First thing you need to know about becoming a successful freelance editor: It has almost nothing to do with editing. How come?
Because there are thousands of people out there trying to make a living as a freelance editor. All of them have 90 percent of the same skills you have. It’s absurdly easy to hire editors in India for a dollar an hour because basic English-language editing has become a global commodity.
Think of it this way: wheat costs the same around the world, but that hasn’t put all the local bakeries out of business. Your raw editing skill is like so much wheat flour — to make it in this line of work, you’ve gotta be a baker.
The quest for dough: How I got started
My first six months in this line of work gave me utterly no hope of success. Here’s why:
- Few jobs:
- It seemed impossible to find and land new clients. Advertised openings drew dozens to hundreds of applicants. There was always somebody more qualified. Cold calls went nowhere, emails went unanswered.
- Lousy pay: I never made more than $35 an hour starting out. “Content farms” like Demand Studios were paying a few bucks for articles that should’ve paid 10 times that much. And my competitors in India were doing it even cheaper.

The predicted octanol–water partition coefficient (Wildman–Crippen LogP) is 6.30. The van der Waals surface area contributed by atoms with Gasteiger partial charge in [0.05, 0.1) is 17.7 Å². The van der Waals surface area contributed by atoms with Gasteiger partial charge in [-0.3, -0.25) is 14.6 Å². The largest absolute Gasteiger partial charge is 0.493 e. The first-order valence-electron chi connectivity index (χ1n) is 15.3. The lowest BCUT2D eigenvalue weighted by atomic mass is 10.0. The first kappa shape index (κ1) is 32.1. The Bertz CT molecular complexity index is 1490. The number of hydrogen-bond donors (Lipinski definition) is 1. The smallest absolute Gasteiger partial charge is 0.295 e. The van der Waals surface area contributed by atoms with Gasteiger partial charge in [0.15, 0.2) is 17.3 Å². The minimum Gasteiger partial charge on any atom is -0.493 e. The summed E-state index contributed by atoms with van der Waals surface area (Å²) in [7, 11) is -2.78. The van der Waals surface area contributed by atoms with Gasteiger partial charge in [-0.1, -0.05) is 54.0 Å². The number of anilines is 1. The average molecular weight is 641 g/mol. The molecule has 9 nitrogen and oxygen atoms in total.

- Glutted market: My old newspaper once had 40 copy editors on staff. Now it might have a dozen. What became of all those copy editors? Yep, they were in line ahead of me.
After six months I had one steady client that paid a decent wage for the kind of editing I mastered over 20 years in the news biz.
One. After six months. And I was always the go-to newsroom guy.
Had my talents become that obsolete?
Gathering my editorial ingredients
I figured I had one reliable client, so I dug deep into roots of that relationship. How it came about:
When I launched Verb Nerd Industries, I started contacting everybody I knew from the news business who might hire freelance editors.
A college pal of mine was editor in chief of an association representing fitness professionals. The association has a bunch of print and Web publications that require a pool of freelance editors, and it had an opening for an upcoming Web project. I got the gig.
Later I asked my pal why she helped me out:
- She knew we had the same training because we worked on the same college paper together.
- She knew I’d continued to work as an editor in the newspaper business for 20 years.
- She had work she could send me without taking work away from her existing freelancers.
These points illustrate what you MUST have to earn a good freelance editing gig:
- Skills: You’ve gotta be able to do the basic work, but don’t forget: that’s a commodity.
- Experience: You need a a track record demonstrating you’ve done the work before.
- Available work: A couple of my old college pals had moved up the ranks to become hiring editors, but they had no work for me. If they had, however, I’m sure I’d have been first in line.
- Trust: This is the most vital personal component: somebody who knows you will move your name to the top of the list — but only if you have the first three prerequisites.